Scotland would keep the Queen as a head of state under current plans proposed by the Yes campaign, as Elizabeth Queen of Scots. It would also remain part of the Commonwealth. However a second referendum could be held to determine what form a new Scottish state would take.
Scotland’s Rugby and Football teams would remain as they are if Scotland voted to leave the UK but the British and Irish Lions could be forced into a name change. What would happen to the British Olympic Association also remains up for debate. Scotland’s most successful Olympian Sir Chris Hoy has said he is wary of independence because of the number of Scottish athletes living and training in England and what their status would be.
Maybe you have to be to get away with being as late as he was earlier in the day to visit a manufacturing plant privileged to be on his itinerary: Hyspec, a company making components for – topically – the oil and gas industries in the little East Ayrshire town of Stewarton. The loudspeaker van played the usual co-opted – some might even say usurped – by the Nats – Deacon Blue’s Dignity, Runrigg’se Loch Lomond, the Proclaimers’ Letter from America The Corries’ version of Flower of Scotland. Again and again.. The enthusiastic supporters waiting with their their “End Tory Rule For Ever” banners--can any other party organise this sort of welcoming reception on a working day? – waited. And waited. You had to wonder whether the handful of faintly sinister looking security men in their black suits and black ties were really necessary sine the small crowd was calm and there was just one dissident, Kerry Hamilton an unemployed 33 year woman with a modest sized union jack. When at around 12.45, Salmond steel grey Skoda Superb swept into the car park and he immediately plunged into the grateful crowd, Ms Hamilton bravely pushed her way into the middle – and to everyone’s surprise shook the First Minister’s hand. “He told me it was for our children’s future. And I said ‘yes, that’s why I am voting no, for our children’s future’ . But I said: “’good luck on Friday.’” If Ms Hamilton had been deputed by No Campaign leaders increasingly claiming intimidation by their opponents to demonstrate that its own supporters know how to behave she could have hardly done better. But she was a lonely dissident.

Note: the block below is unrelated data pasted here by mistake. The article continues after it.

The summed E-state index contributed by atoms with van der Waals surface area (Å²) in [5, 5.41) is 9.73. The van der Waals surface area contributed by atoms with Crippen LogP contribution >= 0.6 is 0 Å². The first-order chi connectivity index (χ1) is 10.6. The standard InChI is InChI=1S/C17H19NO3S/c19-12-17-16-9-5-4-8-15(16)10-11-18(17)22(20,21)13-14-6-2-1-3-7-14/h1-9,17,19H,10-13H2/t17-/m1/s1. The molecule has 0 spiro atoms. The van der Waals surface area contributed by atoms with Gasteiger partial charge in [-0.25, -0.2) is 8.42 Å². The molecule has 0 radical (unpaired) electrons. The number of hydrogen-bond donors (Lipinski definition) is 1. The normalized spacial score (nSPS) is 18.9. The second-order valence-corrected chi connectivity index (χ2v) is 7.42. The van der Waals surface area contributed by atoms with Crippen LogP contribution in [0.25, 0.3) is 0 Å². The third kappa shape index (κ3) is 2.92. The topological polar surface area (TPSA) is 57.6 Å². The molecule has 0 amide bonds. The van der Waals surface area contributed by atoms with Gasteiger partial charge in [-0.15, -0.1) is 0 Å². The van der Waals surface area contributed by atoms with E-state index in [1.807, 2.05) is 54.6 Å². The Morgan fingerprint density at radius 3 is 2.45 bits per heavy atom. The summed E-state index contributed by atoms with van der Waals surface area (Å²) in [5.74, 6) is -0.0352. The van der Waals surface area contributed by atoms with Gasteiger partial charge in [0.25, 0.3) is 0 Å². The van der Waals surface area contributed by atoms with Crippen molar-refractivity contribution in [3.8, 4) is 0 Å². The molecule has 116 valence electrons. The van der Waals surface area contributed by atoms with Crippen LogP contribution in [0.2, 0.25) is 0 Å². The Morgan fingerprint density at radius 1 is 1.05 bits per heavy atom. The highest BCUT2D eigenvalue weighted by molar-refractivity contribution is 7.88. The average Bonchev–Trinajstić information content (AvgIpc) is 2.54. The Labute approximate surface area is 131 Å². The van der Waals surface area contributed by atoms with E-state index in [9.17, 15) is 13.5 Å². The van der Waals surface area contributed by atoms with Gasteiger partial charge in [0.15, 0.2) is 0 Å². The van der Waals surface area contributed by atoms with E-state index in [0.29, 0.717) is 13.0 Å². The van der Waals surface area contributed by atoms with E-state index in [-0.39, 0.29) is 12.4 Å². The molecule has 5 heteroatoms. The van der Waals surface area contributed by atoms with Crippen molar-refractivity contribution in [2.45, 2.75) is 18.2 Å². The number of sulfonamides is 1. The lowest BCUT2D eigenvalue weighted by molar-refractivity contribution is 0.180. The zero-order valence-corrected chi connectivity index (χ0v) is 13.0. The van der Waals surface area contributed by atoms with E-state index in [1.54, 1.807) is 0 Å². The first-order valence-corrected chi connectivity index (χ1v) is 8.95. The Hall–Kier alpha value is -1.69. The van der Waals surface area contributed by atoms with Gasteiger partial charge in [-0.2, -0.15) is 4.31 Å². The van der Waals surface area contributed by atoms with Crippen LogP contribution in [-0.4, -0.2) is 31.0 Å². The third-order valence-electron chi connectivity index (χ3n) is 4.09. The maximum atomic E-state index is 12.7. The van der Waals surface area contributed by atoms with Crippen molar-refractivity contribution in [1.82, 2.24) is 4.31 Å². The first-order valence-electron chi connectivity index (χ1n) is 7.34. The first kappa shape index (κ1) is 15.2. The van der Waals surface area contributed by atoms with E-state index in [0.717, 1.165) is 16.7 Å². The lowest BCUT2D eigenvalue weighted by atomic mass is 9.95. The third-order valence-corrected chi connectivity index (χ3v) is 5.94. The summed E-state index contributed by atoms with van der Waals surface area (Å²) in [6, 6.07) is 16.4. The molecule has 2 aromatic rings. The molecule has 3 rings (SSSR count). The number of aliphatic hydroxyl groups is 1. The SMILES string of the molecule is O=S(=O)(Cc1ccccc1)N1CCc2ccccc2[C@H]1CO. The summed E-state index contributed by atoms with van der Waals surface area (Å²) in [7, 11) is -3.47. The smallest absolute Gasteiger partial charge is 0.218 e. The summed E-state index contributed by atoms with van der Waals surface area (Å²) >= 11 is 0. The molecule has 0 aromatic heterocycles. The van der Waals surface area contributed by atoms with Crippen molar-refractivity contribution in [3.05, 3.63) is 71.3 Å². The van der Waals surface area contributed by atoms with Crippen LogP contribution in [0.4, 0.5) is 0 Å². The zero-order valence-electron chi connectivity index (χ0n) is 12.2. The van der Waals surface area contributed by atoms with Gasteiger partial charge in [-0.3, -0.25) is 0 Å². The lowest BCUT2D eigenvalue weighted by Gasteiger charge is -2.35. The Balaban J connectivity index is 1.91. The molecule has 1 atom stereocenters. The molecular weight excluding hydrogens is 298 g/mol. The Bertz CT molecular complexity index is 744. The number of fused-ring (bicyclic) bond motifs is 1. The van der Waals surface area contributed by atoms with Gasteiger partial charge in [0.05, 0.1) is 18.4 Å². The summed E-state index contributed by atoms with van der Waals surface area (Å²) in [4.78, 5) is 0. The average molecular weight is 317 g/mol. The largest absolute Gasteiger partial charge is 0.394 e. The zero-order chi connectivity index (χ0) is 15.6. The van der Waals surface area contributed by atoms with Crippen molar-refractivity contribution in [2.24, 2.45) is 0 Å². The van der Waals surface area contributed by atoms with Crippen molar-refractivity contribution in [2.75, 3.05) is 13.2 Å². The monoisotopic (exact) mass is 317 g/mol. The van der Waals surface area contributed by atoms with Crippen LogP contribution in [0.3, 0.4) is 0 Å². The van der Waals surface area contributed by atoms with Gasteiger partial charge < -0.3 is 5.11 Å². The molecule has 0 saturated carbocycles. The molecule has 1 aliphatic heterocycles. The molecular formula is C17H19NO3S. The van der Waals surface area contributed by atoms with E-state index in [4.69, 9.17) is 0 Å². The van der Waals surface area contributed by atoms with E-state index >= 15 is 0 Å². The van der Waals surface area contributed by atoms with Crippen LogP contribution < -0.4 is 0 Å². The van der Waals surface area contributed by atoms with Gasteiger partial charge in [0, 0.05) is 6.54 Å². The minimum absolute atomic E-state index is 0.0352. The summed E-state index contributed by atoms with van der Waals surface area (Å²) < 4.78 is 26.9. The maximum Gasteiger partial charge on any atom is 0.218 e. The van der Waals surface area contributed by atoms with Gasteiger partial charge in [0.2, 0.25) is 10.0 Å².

Salmond isn’t always as cuddly as he can sound. A radio reporter who asked one question too many aat the end of interminable broadcast –and since the company had not actually been warned I advance thst tey would take place on the factory floor – production-stopping interviews. Salmond briefly pursued his lips and clenched his teeth at him, as though he was swearing at him under his breath. Asked whether most of the accusations of bullying –including by Sir John Major no less, or bad behaviour were not mainly directed at the Yes campaign he said curtly that he didn’t “accept that analysis.” While a tiny minority had behaved badly on both sides “99 percent” he insisted had risen to the spirit of “joyous, empowering campaign, a democratic festival”.
Last night in Perth, that – and yesterday’s damaging report he had applied undue pressure on the Principal of St Andrews University to toe the yes line-- was washed away on a tidal wave of bagpiple-fuelled euphoria among the crowd already inside and even more so among the Saltire- studded few hundreds waiting to be let in. Here at least it was possible for the faithful to believe that they were –literally – on the eve of the historic breakthrough no-one thought even a month ago would ever happen, to their opponents the tragic dismemberment of the United Kingdom, but as they hoped – what the huge banner dominating the auditorium proclaimed: “Scotland’s future in Scotland’s hands”.Reuse content